Sunday, January 21, 2007

Globalization in the Arctic

The Third Sunday after the Epiphany

January 21st, 2007

Episcopal Church of Our Saviour

Mill Valley, California

by The Rev. Belle Mickelson

Jesus was “filled with the power of the Spirit” as he began his ministry. People in the synagogue were shocked when he claimed to fulfill the words of the prophet Isaiah. These words are still shocking…and carry great responsibility—when we realize Jesus passed this Spirit on to us. He wants you--and me--to be filled with the Spirit. We are anointed. We are challenged “to bring good news to the poor, to proclaim release to the captives and recovery of sight to the blind… to let the oppressed go free, to proclaim” that this is the year of the Lord!

So how can we bring good news to the poor? What are our responsibilities and moral obligations toward the earth and its peoples, the beauty of God’s creation? Today, with joy in the strength of the Lord--we can begin anew to speak for justice, to heal ourselves, to heal our neighbors near and far, and to heal the earth. Let’s start by listening to another text from Hebrew scripture—stirring words that the Rev. Martin Luther King often used.

“Let justice roll down like waters, and righteousness like an ever-flowing stream.” Amos 5:24

Think about what water means to desert people… These words, God’s words, were spoken to people living in the airid regions of the Middle East by the prophet Amos almost 3000 years ago. Imagine people gathered there at the dry, dusty marketplace… Amos starts talking. “The Lord roars from Zion.” Did you hear that? “The Lord roars from Zion.” Amos definitely had their attention. Like a lion, he was roaring. Amos condemned the rulers and the rich for trampling on the poor, for living in excessive luxury. Amos spoke against war crimes—against genocide. And he spoke against worship services that were “just for show.” Amos is the first example of a prophet who served as “the nation’s conscience, condemning those in positions of power and influence for ill-treatment of those who cannot defend themselves.”[1] Justice in Amos’ time was not today’s static “western tradition… that of woman, blindfolded, holding a set of balances before her.”[2] Justice was “like a surging, churning, cleansing stream. All is in motion and commotion… an onrushing torrent… the expected response of God’s people to what God has done for them… (And this reponse means acting) as advocate for the powerless.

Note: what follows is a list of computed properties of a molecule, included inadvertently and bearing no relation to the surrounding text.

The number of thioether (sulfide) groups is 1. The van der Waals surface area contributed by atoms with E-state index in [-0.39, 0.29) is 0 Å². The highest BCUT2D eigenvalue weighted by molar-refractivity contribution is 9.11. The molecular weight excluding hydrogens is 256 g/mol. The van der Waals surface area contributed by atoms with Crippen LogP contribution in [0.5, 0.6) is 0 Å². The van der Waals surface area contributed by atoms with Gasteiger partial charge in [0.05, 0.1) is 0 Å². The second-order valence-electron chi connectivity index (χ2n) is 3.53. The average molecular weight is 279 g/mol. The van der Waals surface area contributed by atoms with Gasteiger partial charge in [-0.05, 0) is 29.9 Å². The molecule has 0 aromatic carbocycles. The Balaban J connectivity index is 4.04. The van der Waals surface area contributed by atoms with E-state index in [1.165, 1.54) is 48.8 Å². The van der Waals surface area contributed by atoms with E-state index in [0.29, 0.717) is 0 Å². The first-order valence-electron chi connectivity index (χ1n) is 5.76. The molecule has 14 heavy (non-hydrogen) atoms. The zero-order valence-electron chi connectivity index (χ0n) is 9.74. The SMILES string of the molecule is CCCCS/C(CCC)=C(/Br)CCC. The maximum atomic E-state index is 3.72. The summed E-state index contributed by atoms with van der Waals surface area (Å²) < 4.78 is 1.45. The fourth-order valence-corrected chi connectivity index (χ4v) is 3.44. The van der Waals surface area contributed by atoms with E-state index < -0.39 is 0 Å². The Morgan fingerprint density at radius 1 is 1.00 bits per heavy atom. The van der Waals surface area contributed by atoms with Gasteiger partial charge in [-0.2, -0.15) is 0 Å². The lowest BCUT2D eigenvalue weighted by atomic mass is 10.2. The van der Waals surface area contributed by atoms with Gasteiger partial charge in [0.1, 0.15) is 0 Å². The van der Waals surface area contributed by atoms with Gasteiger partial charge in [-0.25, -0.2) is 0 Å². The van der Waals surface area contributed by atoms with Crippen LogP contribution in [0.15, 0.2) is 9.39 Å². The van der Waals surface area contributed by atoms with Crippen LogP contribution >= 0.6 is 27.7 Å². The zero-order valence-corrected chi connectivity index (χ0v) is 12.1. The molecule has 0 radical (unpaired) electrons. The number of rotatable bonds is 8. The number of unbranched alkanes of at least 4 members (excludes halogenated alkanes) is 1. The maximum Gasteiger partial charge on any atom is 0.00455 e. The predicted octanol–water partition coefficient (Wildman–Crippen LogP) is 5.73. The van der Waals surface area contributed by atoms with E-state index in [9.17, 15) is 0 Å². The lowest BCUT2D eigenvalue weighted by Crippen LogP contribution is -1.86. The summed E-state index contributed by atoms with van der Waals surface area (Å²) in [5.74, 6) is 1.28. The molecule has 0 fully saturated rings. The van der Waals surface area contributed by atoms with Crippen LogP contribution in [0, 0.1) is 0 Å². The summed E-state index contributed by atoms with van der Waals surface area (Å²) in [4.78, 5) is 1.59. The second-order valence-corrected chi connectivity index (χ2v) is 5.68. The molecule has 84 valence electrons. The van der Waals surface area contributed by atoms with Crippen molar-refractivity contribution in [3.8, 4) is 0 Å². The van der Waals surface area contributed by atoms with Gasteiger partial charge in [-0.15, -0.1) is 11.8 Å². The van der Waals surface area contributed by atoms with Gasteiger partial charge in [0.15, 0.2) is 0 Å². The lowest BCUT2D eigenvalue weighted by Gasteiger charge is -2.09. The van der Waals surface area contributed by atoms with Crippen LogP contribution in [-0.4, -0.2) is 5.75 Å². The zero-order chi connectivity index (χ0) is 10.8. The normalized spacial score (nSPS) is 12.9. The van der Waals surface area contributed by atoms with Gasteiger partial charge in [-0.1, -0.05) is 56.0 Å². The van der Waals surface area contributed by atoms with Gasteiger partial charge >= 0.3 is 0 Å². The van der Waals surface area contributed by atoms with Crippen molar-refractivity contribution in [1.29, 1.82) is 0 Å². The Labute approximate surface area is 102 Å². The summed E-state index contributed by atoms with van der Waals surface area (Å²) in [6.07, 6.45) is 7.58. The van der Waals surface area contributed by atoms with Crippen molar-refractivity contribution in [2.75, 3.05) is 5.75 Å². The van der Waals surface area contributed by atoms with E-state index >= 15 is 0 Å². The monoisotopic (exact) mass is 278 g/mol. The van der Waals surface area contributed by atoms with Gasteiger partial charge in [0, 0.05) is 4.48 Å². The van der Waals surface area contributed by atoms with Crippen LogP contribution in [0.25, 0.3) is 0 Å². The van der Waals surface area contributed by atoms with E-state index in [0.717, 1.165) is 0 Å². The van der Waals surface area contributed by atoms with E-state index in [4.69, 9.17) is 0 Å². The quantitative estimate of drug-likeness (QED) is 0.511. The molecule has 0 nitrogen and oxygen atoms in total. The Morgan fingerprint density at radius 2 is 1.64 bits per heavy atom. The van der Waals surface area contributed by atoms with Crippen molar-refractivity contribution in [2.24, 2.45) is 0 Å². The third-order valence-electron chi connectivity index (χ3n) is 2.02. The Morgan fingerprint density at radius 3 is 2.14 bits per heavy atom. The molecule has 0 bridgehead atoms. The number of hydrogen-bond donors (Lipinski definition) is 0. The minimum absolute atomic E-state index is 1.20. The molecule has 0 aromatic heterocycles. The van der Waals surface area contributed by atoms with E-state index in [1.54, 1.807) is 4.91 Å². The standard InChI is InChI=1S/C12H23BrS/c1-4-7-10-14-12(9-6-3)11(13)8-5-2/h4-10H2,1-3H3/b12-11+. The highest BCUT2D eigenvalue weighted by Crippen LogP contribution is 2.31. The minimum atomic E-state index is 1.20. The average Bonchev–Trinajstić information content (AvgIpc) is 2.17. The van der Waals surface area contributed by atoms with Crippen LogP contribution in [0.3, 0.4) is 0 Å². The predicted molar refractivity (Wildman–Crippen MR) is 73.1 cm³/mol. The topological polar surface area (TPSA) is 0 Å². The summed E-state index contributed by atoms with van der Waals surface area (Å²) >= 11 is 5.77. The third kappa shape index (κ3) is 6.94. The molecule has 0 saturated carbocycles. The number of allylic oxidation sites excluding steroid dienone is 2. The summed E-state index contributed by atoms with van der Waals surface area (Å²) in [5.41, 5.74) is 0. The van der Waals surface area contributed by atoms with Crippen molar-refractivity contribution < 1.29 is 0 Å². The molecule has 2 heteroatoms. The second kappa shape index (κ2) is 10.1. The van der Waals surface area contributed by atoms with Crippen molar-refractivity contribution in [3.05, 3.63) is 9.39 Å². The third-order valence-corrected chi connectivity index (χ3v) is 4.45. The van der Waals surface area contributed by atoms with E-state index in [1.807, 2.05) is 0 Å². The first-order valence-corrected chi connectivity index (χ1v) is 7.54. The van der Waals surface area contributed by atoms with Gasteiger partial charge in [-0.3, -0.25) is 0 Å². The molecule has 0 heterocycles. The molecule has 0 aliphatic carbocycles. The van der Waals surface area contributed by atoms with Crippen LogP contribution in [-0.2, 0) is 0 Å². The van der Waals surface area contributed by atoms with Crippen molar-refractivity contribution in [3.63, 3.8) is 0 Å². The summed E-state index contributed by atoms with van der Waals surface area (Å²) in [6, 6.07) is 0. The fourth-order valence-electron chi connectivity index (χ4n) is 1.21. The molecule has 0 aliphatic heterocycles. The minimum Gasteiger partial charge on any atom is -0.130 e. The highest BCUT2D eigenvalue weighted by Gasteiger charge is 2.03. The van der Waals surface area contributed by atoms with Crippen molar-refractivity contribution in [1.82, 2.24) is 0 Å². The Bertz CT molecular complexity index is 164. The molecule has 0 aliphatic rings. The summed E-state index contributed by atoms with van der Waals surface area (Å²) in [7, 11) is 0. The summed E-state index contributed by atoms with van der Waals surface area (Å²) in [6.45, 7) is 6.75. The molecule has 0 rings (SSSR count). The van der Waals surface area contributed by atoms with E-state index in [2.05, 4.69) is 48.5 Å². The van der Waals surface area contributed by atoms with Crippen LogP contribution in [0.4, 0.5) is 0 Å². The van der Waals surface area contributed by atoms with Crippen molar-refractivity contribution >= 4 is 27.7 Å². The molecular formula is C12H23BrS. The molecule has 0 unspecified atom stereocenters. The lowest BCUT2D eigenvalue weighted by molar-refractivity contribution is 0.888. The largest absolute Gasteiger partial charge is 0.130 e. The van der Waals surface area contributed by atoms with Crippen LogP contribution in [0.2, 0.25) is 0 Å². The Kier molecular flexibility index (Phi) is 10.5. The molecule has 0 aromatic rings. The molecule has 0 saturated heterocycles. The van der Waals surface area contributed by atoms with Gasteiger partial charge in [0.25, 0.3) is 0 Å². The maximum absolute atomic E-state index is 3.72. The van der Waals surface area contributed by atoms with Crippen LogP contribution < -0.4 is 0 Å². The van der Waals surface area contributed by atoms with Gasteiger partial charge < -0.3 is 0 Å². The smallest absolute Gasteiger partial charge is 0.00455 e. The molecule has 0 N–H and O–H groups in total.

“Let justice roll down like waters, and righteousness like an ever-flowing stream.”

Up in Alaska, we have a different experience with roaring water. There is a strange phenomenon called a “bore tide.” It’s part of what happens when the difference between high tide and low tide is 30 feet. People sit for hours waiting for the “bore tide” to come. And there it is—a wall of water stretching across the entire bay. It comes in from the ocean, rolling, rolling, rolling... A long wave, sometimes 10 feet high. No one can stand up to it or stop it.

That’s what justice can be, once we get it rolling, once we get it in our minds and our hearts. Nothing can stop it…

Up in Alaska, there’s lots of ever-flowing streams coming out of the mountains and glaciers. The cold waters cascade off the rocks, with the endless summer sun highlighting the shimmering water… And that water tastes so good. I’m thirsty just thinking of it!

That’s what righteousness can be. Once we get the taste of it, we want to drink it forever….

“Let justice roll down like waters, and righteousness like an ever-flowing stream.”

This summer, I spent a week with the Rev. Trimble Gilbert, an Episcopal priest from Arctic Village. We were teaching gospel music, guitar and fiddle to Athabaskan kids in the village of Tanana--a three hour plane flight away from his home. He telephoned and spoke his Native language, Gwitch’in every day to Mary, his wife of 50 years. Trimble plays fiddle and calls dances. He has a quiet sense of humor and fascinating stories about growing up in Alaska in the thirties. He’s the kind of person a lot of people would follow anywhere. And three of my son’s bluegrass friends did just that. It was June 4 and snowing big flakes. Church was starting soon. Dan, Todd, and Conor all followed Trimble in for a quick dip in the Yukon River. I can still hear their joyful screams and the splashing. Just fifteen minutes later, they were all in church geared up to play music—and Trimble was vested ready to preach.

Trimble and his wife Mary are some of the Indians who fear that proposed oil drilling on caribou calving grounds in the Arctic Wildlife Refuge will end their way of life. Writer Rick Bass was in their village for a Christmas Eve service and heard Trimble preaching from his well-worn bible covered with caribou hide. Trimble told the congregation, “We are the last people. I hope you understand that. All the people with money are against us but we don’t want to loose our culture…. God is our refuge and strength, a very present help in trouble.”[3]